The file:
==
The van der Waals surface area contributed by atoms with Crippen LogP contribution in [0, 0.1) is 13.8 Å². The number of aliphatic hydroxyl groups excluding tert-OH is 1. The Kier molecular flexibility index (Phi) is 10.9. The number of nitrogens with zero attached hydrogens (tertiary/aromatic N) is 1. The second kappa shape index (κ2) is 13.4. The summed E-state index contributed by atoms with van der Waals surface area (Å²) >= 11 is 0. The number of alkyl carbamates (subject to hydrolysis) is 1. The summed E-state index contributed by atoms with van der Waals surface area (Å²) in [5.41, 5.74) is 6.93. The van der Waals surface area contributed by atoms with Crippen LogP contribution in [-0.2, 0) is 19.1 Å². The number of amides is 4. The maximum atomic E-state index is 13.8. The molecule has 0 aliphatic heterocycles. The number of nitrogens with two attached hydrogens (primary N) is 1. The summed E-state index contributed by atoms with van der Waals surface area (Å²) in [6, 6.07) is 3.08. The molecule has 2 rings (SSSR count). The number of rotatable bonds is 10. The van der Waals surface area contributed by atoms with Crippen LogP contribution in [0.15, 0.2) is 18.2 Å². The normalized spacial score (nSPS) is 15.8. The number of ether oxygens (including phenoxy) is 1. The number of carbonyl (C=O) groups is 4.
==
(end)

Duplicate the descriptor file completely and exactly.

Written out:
The van der Waals surface area contributed by atoms with Crippen LogP contribution in [0, 0.1) is 13.8 Å². The number of aliphatic hydroxyl groups excluding tert-OH is 1. The Kier molecular flexibility index (Phi) is 10.9. The number of nitrogens with zero attached hydrogens (tertiary/aromatic N) is 1. The second kappa shape index (κ2) is 13.4. The summed E-state index contributed by atoms with van der Waals surface area (Å²) >= 11 is 0. The number of alkyl carbamates (subject to hydrolysis) is 1. The summed E-state index contributed by atoms with van der Waals surface area (Å²) in [5.41, 5.74) is 6.93. The van der Waals surface area contributed by atoms with Crippen LogP contribution in [-0.2, 0) is 19.1 Å². The number of amides is 4. The maximum atomic E-state index is 13.8. The molecule has 0 aliphatic heterocycles. The number of nitrogens with two attached hydrogens (primary N) is 1. The summed E-state index contributed by atoms with van der Waals surface area (Å²) in [6, 6.07) is 3.08. The molecule has 2 rings (SSSR count). The number of rotatable bonds is 10. The van der Waals surface area contributed by atoms with Crippen LogP contribution in [0.15, 0.2) is 18.2 Å². The normalized spacial score (nSPS) is 15.8. The number of ether oxygens (including phenoxy) is 1. The number of carbonyl (C=O) groups is 4.